-cal cure for Tay Sachs disease. To prevent this disease, the Jewishcommunity advocated for premarital genetic screening tests, in which a person is tested to determine that person’s genetic status;that is, whether completely free of the Tay Sachs mutation or acarrier of the mutation. A carrier would typically avoid dating another carrier because marriage between two carriers producesa 25% chance of producing a Tay Sachs baby. This model is pos-sible because the mutation is recessive, the carrier is unaffected,and the concern arises only when two carriers marry each other.
 A carrier marrying a non-carrier is ne because this match cannot
produce offspring with Tay Sachs disease. However, the predispo-sition to BRCA-associated cancer is inherited in a dominant man-ner. Therefore, if the normal copy of the BRCA is inactivated in asomatic cell of the carrier, the carrier may be affected and developa malignancy. Furthermore, regardless of the genetic status of thecarrier’s mate, future progeny have a chance of being affected.Unlike Tay Sachs, once a BRCA carrier transmits the mutatedgene, a carrier child who inherited one copy of the defective genehas the same risk factors as the carrier parent [7]. Additionally, theissue of stigma and anguish arises, especially during 
asbeing labeled a BRCA carrier might deter potential suitors. An-other difference is that Tay Sachs disease is incurable, whereas theBRCA mutation is a risk factor and not an absolute predictor of cancer. There are also measures that can be taken to try to pre- vent cancer that results from the BRCA mutation, including moreregular screenings and prophylactic surgeries, like a mastectomy 
and/or hysterectomy [7, 8]. For the above reasons one cannot ap
-ply the same population model of Tay Sachs to BRCA. While current BRCA carriers have options in dealing withtheir carrier status, there is still a larger question of how to pre-
 vent the continuation of this mutation in future generations. One
possible solution is the use of preimplantation genetic diagnosis(PGD), a procedure that utilizes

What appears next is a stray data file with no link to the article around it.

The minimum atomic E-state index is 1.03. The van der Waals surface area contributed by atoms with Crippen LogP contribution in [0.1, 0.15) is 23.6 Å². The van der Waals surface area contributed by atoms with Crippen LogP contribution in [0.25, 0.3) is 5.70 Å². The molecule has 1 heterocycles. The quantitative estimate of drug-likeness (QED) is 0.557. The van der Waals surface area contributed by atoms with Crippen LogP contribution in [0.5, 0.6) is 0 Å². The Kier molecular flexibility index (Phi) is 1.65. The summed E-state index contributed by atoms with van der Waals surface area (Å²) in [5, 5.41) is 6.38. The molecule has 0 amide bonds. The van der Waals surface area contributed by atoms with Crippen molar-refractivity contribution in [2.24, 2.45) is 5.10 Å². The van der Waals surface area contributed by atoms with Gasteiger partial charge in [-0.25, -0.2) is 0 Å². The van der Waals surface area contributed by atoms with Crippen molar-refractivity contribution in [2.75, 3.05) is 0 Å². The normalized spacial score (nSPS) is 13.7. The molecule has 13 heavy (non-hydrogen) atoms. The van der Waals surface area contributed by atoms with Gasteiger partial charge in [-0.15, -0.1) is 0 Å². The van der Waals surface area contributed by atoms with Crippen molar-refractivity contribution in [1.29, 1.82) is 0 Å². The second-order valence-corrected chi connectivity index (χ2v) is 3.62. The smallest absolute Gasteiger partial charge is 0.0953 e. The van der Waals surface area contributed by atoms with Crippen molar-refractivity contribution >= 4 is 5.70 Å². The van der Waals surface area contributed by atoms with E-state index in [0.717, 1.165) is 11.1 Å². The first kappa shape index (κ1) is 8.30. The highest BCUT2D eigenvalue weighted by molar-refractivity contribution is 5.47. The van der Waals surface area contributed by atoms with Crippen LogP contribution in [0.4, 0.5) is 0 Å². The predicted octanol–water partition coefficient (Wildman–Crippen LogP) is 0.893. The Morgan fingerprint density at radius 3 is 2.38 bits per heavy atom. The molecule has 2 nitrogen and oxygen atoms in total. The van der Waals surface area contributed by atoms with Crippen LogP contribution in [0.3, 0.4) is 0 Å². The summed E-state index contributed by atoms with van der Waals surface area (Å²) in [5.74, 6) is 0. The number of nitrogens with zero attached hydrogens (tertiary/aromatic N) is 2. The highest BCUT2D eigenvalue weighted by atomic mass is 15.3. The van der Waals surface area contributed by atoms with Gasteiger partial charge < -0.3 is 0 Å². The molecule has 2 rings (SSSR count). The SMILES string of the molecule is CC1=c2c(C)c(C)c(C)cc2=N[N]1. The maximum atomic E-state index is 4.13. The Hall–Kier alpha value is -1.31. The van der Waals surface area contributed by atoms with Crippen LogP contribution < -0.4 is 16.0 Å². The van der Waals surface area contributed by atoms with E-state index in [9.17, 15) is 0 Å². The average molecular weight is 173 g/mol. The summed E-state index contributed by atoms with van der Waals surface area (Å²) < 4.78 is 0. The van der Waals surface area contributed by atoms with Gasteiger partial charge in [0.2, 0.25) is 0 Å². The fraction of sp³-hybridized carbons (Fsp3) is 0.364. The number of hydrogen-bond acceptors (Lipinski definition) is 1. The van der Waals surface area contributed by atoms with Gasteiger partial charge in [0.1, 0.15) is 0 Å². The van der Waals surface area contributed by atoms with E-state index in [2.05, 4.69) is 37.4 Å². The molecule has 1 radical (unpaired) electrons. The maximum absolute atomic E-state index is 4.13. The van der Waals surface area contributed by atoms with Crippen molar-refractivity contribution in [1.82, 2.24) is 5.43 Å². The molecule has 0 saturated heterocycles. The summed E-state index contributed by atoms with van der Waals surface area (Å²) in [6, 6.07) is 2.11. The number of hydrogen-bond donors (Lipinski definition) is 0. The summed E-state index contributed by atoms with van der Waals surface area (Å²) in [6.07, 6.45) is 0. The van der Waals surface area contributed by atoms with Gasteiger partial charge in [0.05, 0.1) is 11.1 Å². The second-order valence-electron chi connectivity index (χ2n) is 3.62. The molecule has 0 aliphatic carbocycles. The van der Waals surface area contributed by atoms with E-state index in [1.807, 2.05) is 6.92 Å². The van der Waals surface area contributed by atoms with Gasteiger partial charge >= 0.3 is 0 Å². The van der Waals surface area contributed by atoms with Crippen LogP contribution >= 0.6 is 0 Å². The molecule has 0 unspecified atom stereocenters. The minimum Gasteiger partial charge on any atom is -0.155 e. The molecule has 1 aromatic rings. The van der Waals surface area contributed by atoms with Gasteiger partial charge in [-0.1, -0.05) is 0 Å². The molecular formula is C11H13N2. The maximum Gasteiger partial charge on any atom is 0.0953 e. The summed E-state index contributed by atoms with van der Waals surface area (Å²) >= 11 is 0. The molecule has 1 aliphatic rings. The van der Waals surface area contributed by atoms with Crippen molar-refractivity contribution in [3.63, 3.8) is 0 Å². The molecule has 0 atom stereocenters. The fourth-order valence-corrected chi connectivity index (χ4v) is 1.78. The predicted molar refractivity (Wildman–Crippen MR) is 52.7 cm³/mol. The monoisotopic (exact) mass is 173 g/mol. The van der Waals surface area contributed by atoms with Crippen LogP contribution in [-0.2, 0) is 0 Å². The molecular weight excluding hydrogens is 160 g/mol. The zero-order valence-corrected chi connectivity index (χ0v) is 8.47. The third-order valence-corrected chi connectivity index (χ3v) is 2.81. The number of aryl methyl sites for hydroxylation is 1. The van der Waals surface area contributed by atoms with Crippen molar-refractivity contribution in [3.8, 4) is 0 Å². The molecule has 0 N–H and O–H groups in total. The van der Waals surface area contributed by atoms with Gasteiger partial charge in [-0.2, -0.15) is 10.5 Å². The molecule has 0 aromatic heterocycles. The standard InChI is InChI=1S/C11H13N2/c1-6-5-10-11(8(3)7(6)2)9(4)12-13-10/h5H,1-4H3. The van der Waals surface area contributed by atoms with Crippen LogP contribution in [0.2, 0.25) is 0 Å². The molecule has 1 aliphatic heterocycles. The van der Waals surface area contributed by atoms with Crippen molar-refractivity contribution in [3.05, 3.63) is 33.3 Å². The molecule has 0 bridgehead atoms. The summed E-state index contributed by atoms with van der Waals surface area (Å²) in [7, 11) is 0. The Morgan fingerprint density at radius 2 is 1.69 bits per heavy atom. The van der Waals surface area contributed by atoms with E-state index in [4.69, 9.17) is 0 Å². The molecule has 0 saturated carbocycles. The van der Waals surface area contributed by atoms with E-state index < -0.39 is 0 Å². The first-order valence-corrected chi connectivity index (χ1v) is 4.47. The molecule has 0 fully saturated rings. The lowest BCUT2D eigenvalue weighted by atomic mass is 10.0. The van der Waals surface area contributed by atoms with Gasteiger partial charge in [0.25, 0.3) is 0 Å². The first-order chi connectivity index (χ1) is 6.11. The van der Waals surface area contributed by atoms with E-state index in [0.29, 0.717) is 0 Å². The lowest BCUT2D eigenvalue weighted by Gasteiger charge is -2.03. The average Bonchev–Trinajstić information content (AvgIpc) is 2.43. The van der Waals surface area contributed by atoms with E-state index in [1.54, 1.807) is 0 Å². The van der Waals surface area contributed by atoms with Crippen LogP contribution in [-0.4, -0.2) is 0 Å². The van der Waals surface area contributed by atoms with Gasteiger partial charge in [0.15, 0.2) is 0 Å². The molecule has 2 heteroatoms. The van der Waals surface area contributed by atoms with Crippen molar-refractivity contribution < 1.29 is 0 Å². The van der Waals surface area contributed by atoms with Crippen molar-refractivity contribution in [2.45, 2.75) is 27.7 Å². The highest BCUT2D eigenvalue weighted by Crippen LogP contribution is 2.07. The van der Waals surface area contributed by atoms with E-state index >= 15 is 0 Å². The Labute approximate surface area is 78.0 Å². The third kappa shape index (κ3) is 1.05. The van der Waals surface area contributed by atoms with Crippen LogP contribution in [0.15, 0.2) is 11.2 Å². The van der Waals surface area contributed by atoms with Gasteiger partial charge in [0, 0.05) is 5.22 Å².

in vitro
fertilization (IVF) tech-niques, allowing couples to select those preembryos for implanta-tion based on their genetic suitability. A woman’s eggs are fertil-ized
in vitro
(i.e. in a Petri dish) and tested for genetic constitution. Those preembryos that do not carry the mutation are chosen forimplantation into a gestational carrier. Studies have found that“PGD is an acceptable reproductive option for BRCA muta-tion carriers, especially for those who require IVF due to fertil-ity problems” [9]. When considering applying this technique inindividual cases, there are social and
issues that should betaken into consideration. The question of when one should be tested for the BRCAmutation has been debated. If one is tested before marriage, the
carrier may be stigmatized and have a more difcult time getting 
married. Furthermore, early testing may cause additional mentalanguish, as the individual will constantly fear a cancer that, in fact,may never develop. However, to consider PGD, one must be in-formed of the mutation prior to having children. It is also worth
noting that PGD is a challenging process nancially, psychologi
-cally, and physically. While PGD may be suited for couples whoalready require IVF treatments due to fertility challenges, using this protocol on a communal scale may be impractical. Addition-ally, one must address whether it is
permitted to per-form PGD in this situation.
 Machon Puah 
, an organization that as-sists with
issues of infertility, has discussed this issue withmajor
, and “almost all said they would permit a couple toundergo PGD for BRCA mutation” [10]. A few 
have evenasserted that “the birth of a healthy child is paramount and over-comes other
considerations; therefore the couple must
undergo PGD” [11]. Other
authorities allow PGD be-cause it can prevent potentially life-threatening diseases. However,these
do not make PGD obligatory as the
of having 
children would be fullled even by having a child with the BRCA
mutation [11]. There are other
who believe that PGD asa method of genetic selection against BRCA is not permitted.Some believe that IVF should only be used in cases of infertility.
Others believe that PGD should only be used for life-threatening 
diseases like Tay Sachs. Since BRCA is only a risk factor and cer-tain cancers can be cured or prevented, PGD should not be usedfor BRCA [10].
 Machon Puah 
advocates that each case be dealt with on a case-by-case basis as PGD raises many complexities. Infamilies where the BRCA mutation has historically caused cancer,PGD is worth discussing with a
. Just as the Jewish people do not simply accept the fate of historical events, such as the events of the Diaspora, but takean active role in molding and bettering the future, we must ad-dress genetic challenges with a similar mindset. The Jewish peopleshould not be passive when addressing BRCA issues, which areas old as the Diaspora itself. With the advent of PGD, the optionfor screening preembryos for possible genetic mutations allows